2 Samuel 6:
14 David, wearing only a linen cloth around his waist, danced with all his might to honour the Lord. 15 And so he and all the Israelites took the Covenant Box up to Jerusalem with shouts of joy and the sound of trumpets.
16 As the Box was being brought into the city, Michal, Saul’s daughter, looked out of the window and saw King David dancing and jumping around in the sacred dance, and she was disgusted with him. 18 When he had finished offering the sacrifices, he blessed the people in the name of the Lord Almighty 19 and distributed food to them all. 20 Afterward, when David went home to greet his family, Michal came out to meet him. “The king of Israel made a big name for himself today!” she said. “He exposed himself like a fool in the sight of the servant women of his officials!”
21 David answered, “I was dancing to honour the Lord, who chose me instead of your father and his family to make me the leader of his people Israel. And I will go on dancing to honour the Lord, 22 and will disgrace myself even more. You[b] may think I am nothing, but those women will think highly of me!”
On Friday it will be 75 years since the last (we hope) World War ended in Europe. Perhaps not as dramatic as the Armistice of 11 November 1918, and of course it was not the end of the war as many, my uncle included, were fighting in the far East until August.
It was, though, a time for rejoicing both for the victory and for survival.
Rejoicing in victory is nothing new. David celebrated when he finally succeeded in doing what his Father-in-Law Saul had been unable to do, and repatriated The Arc of The Covenant from the Philistines to Jerusalem.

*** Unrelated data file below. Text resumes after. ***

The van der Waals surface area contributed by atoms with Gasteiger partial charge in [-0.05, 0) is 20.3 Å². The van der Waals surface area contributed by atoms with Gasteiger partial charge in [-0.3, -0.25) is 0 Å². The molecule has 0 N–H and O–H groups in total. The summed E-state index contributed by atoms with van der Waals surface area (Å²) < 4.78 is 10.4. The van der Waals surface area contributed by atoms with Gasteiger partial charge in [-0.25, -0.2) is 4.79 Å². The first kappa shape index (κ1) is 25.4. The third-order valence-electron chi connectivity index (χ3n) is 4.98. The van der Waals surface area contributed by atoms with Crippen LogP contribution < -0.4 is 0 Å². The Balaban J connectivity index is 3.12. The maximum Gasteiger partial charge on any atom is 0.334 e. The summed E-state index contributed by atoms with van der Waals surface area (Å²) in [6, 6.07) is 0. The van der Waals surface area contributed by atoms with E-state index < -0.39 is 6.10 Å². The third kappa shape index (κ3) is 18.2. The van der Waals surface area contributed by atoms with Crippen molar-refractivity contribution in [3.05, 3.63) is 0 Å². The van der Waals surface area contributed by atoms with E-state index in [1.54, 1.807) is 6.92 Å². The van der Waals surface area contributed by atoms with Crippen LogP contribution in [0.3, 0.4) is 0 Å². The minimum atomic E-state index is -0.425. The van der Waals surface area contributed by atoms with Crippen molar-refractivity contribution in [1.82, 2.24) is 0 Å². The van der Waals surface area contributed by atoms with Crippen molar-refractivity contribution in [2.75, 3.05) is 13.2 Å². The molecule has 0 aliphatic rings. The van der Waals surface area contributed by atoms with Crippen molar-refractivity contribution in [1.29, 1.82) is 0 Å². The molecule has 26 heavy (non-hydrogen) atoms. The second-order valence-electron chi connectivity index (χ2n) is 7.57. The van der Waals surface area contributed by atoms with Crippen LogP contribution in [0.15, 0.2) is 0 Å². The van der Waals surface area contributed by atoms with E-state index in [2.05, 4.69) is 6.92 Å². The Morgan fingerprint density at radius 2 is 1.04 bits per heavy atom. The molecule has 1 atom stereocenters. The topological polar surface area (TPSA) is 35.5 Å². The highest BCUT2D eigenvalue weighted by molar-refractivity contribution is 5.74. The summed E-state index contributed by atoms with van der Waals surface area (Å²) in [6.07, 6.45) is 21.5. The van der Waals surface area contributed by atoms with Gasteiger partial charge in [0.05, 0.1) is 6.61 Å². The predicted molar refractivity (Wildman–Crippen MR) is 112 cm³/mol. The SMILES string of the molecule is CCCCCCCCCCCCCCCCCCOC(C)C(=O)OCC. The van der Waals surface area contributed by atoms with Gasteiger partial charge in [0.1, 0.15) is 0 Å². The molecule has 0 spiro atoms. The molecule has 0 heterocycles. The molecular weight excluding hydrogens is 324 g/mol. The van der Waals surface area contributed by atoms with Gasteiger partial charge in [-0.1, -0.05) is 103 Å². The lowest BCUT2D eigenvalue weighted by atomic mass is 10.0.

David knew how to party!
Stripped down as far as possible in the hot midday sun he danced along with his men as the Arc was paraded through the streets. Everyone enjoyed the celebrations, except his wife Michal whose father Saul had tried unsuccessfully to win the Arc back. Whether feeling for her father, or in genuine disgust at David deporting himself as he did, she took him to task, saying he had made a fool of himself in the streets.
David though was having none of it. He was dancing to celebrate his victory but also to honour God, who had made him victorious.
I have often thought we should have dancing in the Church, despite the fact that my dancing is probably worse than my singing (I know, hard to believe anything could be that bad!) but whatever we do to honour and worship our God is a good thing, and it is not for others to question how we do it.
Lord God, our loving Father in Heaven, it is sometimes hard at the present to worship you with joy in our care worn hearts at the moment, but when the time comes we shall give you thanks in joyous celebration. In these hard times help us to keep alive the joy we do, and can know, through loving you and being loved.
In your Mercy hear our prayer,